One of the most important principles of economics is that agents earn economic rents if, and only if, they have a competitive advantage that's in short supply. Given the overwhelming body of evidence on the inability of active managers to generate persistent alpha - be it in mutual funds or hedge funds - when we think about which is the scarce resource, investor capital or the ability to generate alpha, the obvious answer should be the ability to generate alpha, or manager skill. Which raises the interesting question: Given the large fees charged by actively managed funds, do mutual funds earn economic rents without possessing skill? Jonathan B. Berk and Jules H. van Binsbergen, authors of the study "Measuring Skill in the Mutual Fund Industry," sought to answer that question.
Using the CRSP survivorship bias free database of mutual fund data, their data set spans the period from January 1962 to March 2011. The study included all U.S. funds, including those that invest in international stocks. Returns were compared to both risk-adjusted benchmarks as well as to Vanguard's index funds (an easily investable alternative). The following is a summary of their findings:
- The average mutual fund has added value by extracting about $2 million a year from financial markets.
- Value added is persistent for as long as 10 years.
The authors concluded that it's hard to reconcile their findings with anything other than the existence of money management skill.
While the finding of manager skill may seem new, it's actually consistent with the findings of prior studies which used gross returns to show that managers have skill in picking stocks.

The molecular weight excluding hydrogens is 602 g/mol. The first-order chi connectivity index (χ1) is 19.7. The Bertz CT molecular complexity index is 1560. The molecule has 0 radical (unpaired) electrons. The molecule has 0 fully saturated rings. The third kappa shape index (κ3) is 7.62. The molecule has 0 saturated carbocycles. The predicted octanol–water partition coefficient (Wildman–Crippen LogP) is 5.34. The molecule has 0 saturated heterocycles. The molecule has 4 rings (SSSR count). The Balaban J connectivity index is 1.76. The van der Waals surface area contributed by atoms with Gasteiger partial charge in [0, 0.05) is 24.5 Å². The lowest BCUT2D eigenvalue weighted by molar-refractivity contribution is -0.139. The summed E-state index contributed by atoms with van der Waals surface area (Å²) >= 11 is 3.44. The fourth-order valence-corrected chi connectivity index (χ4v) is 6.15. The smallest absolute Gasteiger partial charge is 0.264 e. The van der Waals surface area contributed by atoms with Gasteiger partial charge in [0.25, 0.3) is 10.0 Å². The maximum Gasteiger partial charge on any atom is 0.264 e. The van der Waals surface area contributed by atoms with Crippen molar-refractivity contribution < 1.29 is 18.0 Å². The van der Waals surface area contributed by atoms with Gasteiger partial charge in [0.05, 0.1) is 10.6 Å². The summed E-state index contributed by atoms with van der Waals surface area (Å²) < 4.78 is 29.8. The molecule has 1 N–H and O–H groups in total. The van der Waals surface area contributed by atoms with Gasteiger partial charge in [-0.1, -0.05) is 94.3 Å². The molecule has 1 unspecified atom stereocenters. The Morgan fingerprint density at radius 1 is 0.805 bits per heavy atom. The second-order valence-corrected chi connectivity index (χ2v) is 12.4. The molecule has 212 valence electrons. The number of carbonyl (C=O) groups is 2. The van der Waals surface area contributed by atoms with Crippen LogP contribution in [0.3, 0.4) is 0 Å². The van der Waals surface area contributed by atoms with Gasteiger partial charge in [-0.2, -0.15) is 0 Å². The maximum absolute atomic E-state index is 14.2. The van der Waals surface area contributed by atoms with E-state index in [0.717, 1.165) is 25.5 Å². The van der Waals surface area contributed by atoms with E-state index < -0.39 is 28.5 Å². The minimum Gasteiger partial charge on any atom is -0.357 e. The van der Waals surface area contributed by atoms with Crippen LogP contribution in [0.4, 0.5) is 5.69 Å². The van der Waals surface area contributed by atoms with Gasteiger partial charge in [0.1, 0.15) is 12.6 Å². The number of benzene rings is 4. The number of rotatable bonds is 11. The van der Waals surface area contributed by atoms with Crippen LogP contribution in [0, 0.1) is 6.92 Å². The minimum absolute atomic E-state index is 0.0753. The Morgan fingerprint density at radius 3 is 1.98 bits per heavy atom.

Given the evidence of skill, the question remains as to who benefits from the skill? That is, do mutual fund companies and managers capture all the rents, or are these rents shared with investors? Unfortunately for investors, the average net alpha across all funds wasn't significantly different from zero. For domestic stocks only, the value weighted net alpha was -5 basis points per month compared to the Vanguard benchmarks, and -8 basis points per month compared to the risk-adjusted benchmarks. For all stocks, the figures were slightly better, -1 basis points per month versus the Vanguard benchmarks and -6 basis points per month versus the risk-adjusted benchmarks. (table p.46) Thus, there's no evidence that investors share in the fruits of manager skill. In other words, just as economic theory predicts, the economic rent went to the scarce resource.
However, it is important to remember that the net alpha doesn't determine whether managers have skill or not. In fact, it was in a 2004 paper, co-authored by Jonathan Berk and Richard C. Green, "Mutual Fund Flows and Performance in Rational Markets", that explains: "If skill is in short supply, the net alpha is determined in equilibrium by competition between investors, and not by the skill of managers."
None of this is new. There have been other papers that found that before expenses, the stocks actively managed funds buy outperform risk-adjusted benchmarks. However, after expenses the alpha turns negative. For example, the study "Mutual Fund Performance: An Empirical Decomposition into Stock-Picking Talent, Style, Transactions Costs, and Expenses," by Russ Wermers, published in the August 2000 issue of the Journal of Finance, took an extensive look at the stock selection skills of active fund managers and found that on a risk-adjusted basis the stocks active managers selected outperformed their benchmark by 0.7 percent per annum. However, expenses more than eroded the benefits from stock-selection skills, leaving investors with net negative alphas. In other words, the economic rent goes to the scarce resource (the ability to generate alpha), not to the plentiful resource (investor capital) - just as economic theory predicts.